Say, I really do wish we could do this more often.  - John McCormick, Gaslight News editor

P.S. I’ll have many more photos of our Museum-for-a-Day displays posted shortly under the Programs & Events section.  As always, leave a comment, a question, or correct an error that you find.

 

Posted in Blog | Tagged , , , , , , , , , , , , , , , , , , , , , | 1 Comment

Who will you look up in this 1928-1929 Riverton-Palmyra phone book?

vintage Bell telephone ad from May 1939 Popular Science Thanks to http://blog.modernmechanix.com

Riverton-Palmyra phone book cover, c 1928-1929

I promised two weeks ago to post a scan of Carl McDermott’s c.1928-1929 Riverton-Palmyra telephone book, but I knew that I’d better do my homework first. When I speak to Carl, it reminds me of that Kevin Bacon game—Six Degrees of Separation— because, like so many Rivertonians, he can probably be connected to someone you know in just a few steps, or degrees.

Carl’s mother gave birth to him at 721 Cinnaminson Street—on Riverton’s own Irish Row—90 years ago this past October. His mother, Mary McDermott, worked for the New Jersey Bell Telephone Company as one of Riverton’s switchboard operators for 35 years.

 

Mary McDerrmott, 2nd from left, 1926

Here are Mrs. McDermott and some co-workers as they appeared in the 1926 film, The Romance of Riverton, which Town Historian Betty B. Hahle helped preserve some years ago. Click here to view a 33 second clip from the 43 minute video that was made from the rescued film.  The following description of that scene appears in the booklet that accompanies the DVD:

The Price building, on Broad between Church Lane and Main on Broad, was erected in 1891, on the former site of the Episcopal Church and churchyard. Many businesses started here. The Telephone Exchange moved to the 2nd floor soon after the turn of the century, and soon occupied both the 2nd and 3rd floors. Four young ladies shown near Church Lane are: Mary Bell, Mary McDermott (who identified both groups), ( ? ) Hanson, and Betty Steinbach. The telephone operators are: Hazel Woolford, Ethel Hanson, Mrs. Radcliffe (supervisor), Ruth Hanson, Oc1ey Ebert, and Frances Reidenbaker.

As a lad during the late 1920s, Carl spent several evenings at his mother’s side one summer on the third floor of the Price Building, now the upper level of Zena’s dining rooms at Broad and Main. Working evenings alone, she had been alarmed by someone trying the locked door at the back door to the fire escape, so Carl and his two brothers took turns at guard duty and slept on a cot.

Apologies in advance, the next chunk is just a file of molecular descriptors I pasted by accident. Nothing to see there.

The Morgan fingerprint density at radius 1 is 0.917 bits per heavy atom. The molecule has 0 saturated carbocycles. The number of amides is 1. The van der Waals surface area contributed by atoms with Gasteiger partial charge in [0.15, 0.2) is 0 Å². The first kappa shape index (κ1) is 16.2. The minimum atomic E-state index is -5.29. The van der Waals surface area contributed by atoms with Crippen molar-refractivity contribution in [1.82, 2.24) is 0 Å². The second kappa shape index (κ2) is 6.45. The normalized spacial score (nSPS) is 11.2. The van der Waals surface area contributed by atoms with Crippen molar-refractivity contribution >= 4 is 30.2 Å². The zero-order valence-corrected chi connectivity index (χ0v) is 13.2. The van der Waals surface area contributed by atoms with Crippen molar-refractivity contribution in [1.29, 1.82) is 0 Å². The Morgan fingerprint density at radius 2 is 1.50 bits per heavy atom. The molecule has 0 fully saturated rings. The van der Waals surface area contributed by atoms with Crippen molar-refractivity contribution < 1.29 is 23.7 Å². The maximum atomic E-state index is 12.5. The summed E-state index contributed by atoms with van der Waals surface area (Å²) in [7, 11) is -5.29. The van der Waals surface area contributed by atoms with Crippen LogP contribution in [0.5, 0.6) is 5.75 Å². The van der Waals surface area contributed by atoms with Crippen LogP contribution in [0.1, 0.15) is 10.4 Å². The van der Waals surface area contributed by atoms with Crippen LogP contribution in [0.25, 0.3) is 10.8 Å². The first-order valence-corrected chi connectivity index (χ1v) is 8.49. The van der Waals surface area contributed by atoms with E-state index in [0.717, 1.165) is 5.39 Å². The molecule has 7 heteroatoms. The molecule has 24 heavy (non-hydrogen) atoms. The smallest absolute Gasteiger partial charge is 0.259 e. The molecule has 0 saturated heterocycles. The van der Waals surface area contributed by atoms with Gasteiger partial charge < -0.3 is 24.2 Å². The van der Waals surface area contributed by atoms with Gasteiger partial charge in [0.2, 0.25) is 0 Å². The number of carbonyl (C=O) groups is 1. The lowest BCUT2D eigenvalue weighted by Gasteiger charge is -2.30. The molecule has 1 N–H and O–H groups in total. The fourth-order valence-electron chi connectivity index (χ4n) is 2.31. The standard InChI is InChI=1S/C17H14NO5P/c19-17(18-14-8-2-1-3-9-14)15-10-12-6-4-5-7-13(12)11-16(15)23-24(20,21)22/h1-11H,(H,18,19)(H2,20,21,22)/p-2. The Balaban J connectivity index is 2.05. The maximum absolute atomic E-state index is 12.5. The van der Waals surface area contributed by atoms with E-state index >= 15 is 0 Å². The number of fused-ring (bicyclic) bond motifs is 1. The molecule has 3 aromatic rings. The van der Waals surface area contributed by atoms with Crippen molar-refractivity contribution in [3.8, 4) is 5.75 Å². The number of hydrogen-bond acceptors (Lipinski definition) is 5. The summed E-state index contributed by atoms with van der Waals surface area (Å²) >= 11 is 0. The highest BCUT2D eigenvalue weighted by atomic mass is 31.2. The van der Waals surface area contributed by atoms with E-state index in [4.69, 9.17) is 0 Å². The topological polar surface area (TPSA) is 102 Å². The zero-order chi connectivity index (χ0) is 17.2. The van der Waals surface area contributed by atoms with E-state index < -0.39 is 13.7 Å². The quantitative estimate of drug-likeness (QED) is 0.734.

vintage Bell telephone ad from Oct. 1927 Popular Science Thanks to http://blog.modernmechanix.com

vintage Bell Telephone ad from Feb. 1929 National Geographic Thanks to http://blog.modernmechanix.com

While safeguarding his mom from midnight prowlers, young Carl picked up some on-the-job operator training. She showed him how she listened through her headset for the caller’s request for a number, and then manually matched a cord to a jack in order to connect the parties. She also recorded times for some calls on yellow slips of paper.

 

This story all unfolded because I remarked to Carl about the short phone numbers of only 2-4 digits and I asked how the caller dialed the number.

 

Here’s the listing for Schwering’s Hardware Store, an establishment which has served the region since 1922.

listing for Schwering's Hardware in Palmyra, NJ

“Dial! They didn’t dial,” Carl explained. The caller rang for the operator and they told her the number of whom they were calling. I won’t even try to explain a party-line and a world without call-waiting, voice-mail, and texting to the smart-phone generation.

For others like me who may need a refresher on the state of communication technology of the late 1920s/1930s I included these great old print ads from periodicals of the day, courtesy of modernmechanix.com.

Click here to download the Riverton-Palmyra phone book , c. 1928-1929. Two pages/one sheet on Palmyra are missing. Thanks so much to Carl for letting me borrow his phone book so that it could become part of our website. (revised 12/5/11 some viewers reported difficulty with original link)

Now, who will you look up in the pages of this old phone book? – John McCormick, Gaslight News editor

 

Posted in Blog | Tagged , , , , , , , , | 1 Comment